I must make two confessions before I start any criticism about this movie:
- Superman was never a favorite superhero of mine. He has so many superpowers, he always seemed to be too powerful. Evidence: If he has the power to spin the earth backwards to prevent any mistake from ever taking place, why doesn’t he just do that every time he messes up? Also, why not laser-eye-ball the crap out of all the villains? Just be careful of mirrors, Clark!
- When I heard that Christopher Nolan was the executive producer behind this movie, I thought that maybe this version of the Superman story might be the one that hooks me in. I also enjoyed the director of this film, Zack Synder, who also directed previous films “300” and “Watchmen.”
So, I decided to take the opportunity to see the “Man of Steel.” While I wasn’t completely blown away by the movie, “Man of Steel” does provide a good movie-going experience and ultimately a great start to whatever this current DC movie franchise wants to become. Some spoilers are ahead as I list the good, the bad, and the whatever about this film…
What I liked:
- The Editing — I was so glad that this movie didn’t do a straight linear retelling of Superman’s backstory. (Unlike some other hero reboots with spiders…) Why not change it up a bit? I absolutely enjoyed the non-linear storytelling of Kal-El growing up as Clark Kent intermixed with decisions that Kal-El has to deal with in the present or that Lois Lane discovers as she writes her article about Superman.
- Russell Crowe as Jor-El — All the actors in this cast pull off their respective roles incredibly well, but Russell Crowe steals a little bit of the limelight. Since he’s Superman’s biological father, you would think that he would just be in a couple of scenes, call it a day, and check out of the movie. But instead, Jor-El remains an integral part of the movie even after his death and Crowe takes advantage of the extra screen time.
- Hans Zimmer’s Soundtrack — Hans Zimmer really might be the John Williams of this generation of movie soundtrack composing. The Lion King, The DaVinci Code, The Dark Knight, Inception, and now Man of Steel, are all magnificent pieces. Zimmer, just like Williams, just has this natural ability to fit their musically perfectly with the tone of the movie, and he delivered yet again with Man of Steel.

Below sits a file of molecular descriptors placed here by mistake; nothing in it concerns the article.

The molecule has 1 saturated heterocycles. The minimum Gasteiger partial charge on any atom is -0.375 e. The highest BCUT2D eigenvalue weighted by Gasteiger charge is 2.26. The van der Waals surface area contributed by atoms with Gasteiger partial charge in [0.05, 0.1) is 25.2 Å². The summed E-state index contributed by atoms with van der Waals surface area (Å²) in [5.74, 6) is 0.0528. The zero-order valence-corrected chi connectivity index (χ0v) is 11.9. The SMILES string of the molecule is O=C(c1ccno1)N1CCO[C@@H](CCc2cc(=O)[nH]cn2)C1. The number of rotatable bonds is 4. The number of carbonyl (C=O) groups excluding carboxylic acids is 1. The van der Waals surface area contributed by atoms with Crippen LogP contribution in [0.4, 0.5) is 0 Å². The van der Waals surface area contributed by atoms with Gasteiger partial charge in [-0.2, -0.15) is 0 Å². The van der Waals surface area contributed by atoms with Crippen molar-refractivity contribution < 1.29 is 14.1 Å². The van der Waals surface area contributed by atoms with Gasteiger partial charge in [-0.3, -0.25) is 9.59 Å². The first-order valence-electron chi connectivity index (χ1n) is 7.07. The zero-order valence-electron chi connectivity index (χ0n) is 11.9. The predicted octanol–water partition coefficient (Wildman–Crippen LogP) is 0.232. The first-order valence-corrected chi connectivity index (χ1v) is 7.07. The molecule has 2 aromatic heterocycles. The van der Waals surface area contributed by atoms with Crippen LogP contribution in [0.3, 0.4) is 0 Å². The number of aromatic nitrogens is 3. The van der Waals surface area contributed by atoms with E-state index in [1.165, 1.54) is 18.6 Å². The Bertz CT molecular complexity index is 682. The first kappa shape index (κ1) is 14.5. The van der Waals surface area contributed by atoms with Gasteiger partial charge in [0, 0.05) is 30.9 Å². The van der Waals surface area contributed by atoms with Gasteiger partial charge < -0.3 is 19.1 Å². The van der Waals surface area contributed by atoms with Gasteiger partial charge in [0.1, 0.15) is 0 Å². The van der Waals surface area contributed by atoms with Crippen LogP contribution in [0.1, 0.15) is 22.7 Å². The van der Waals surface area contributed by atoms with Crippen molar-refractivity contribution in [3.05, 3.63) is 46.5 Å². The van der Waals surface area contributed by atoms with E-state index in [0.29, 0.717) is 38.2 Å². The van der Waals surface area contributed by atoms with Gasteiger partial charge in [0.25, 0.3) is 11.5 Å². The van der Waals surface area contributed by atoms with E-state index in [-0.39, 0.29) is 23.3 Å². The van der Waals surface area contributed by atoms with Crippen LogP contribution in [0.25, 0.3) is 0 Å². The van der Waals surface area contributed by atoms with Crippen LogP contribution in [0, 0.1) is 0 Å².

What I didn’t like:
- The Final Battle Scene — Unfortunately, the movie gets a little too predictable and somewhat boring towards the last third of the plot. (Because it’s Superman, how could he lose?) But the action scenes themselves at the end of the final battle take so long and General Zod’s army destroys so many things, that it feels like Michael Bay suddenly snuck in to direct this film. Really, I lost count at how many damn buildings either got destroyed, toppled, or exploded in front of our main characters. It gets to a point where you don’t care about the damage done, and you just want to see the inevitable face-to-face confrontation between Superman and Zod.
- The U.S. Is The Police of the World — Boy, would Teddy Roosevelt be proud of this film, because apparently in this world, only the United States F’n government runs the show. Any alien contact? U.S. Army, baby. Someone’s taking over control over our cell phones, TVs, and computers? U.S. Government’s on the case. I understand that Superman is also a symbol of American patriotism, but when did the United States of Earth happen in the DC Universe?
- Blatant Product Placement — I hope you guys love cameras and pancakes before you head to see this movie in theaters. Nikon and IHOP are featured prominently in any scene they could shove their logos in. It’s almost as bad as the random Verizon FIOS logo in Iron Man 3. I understand commercials allow movie budgets to be bigger for bigger movies, but can we keep the product placement in superhero movies down please?
What the hell was that?!:
- The Daily Planet News Team Escape — I don’t know if it was just me, but I didn’t feel any particular connection to the rest of The Daily Planet newspaper writers trying to escape the destruction at the end of the movie. The audience only really gets to connect with Lois Lane, but she’s not with her co-workers as they escape the newspaper building and try to stay safe as Superman and the U.S. Air Force take on General Zod’s invasion. Maybe they just wanted to give Laurence Fishburne more screen time.
- Clark Kent & The Daily Planet — At the very end of the movie, Superman explains why he needs to work a particular job that will let him have access to breaking news and information that others would not have… and of course, he chooses journalism and joins The Daily Planet, fulfilling his disguise as Clark Kent. Personally, I could have done without this scene, but a lot of fans cheered when this happened. But also, if that’s the only reason he joined The Daily Planet in the first place, couldn’t he have landed other jobs with the same benefits? Or perhaps picking up a police and emergency scanner from Radio Shack and listen for the latest criminal activities? It seemed to be an unnecessary way to end the film.
With these things in mind, here are my final ratings for Man of Steel: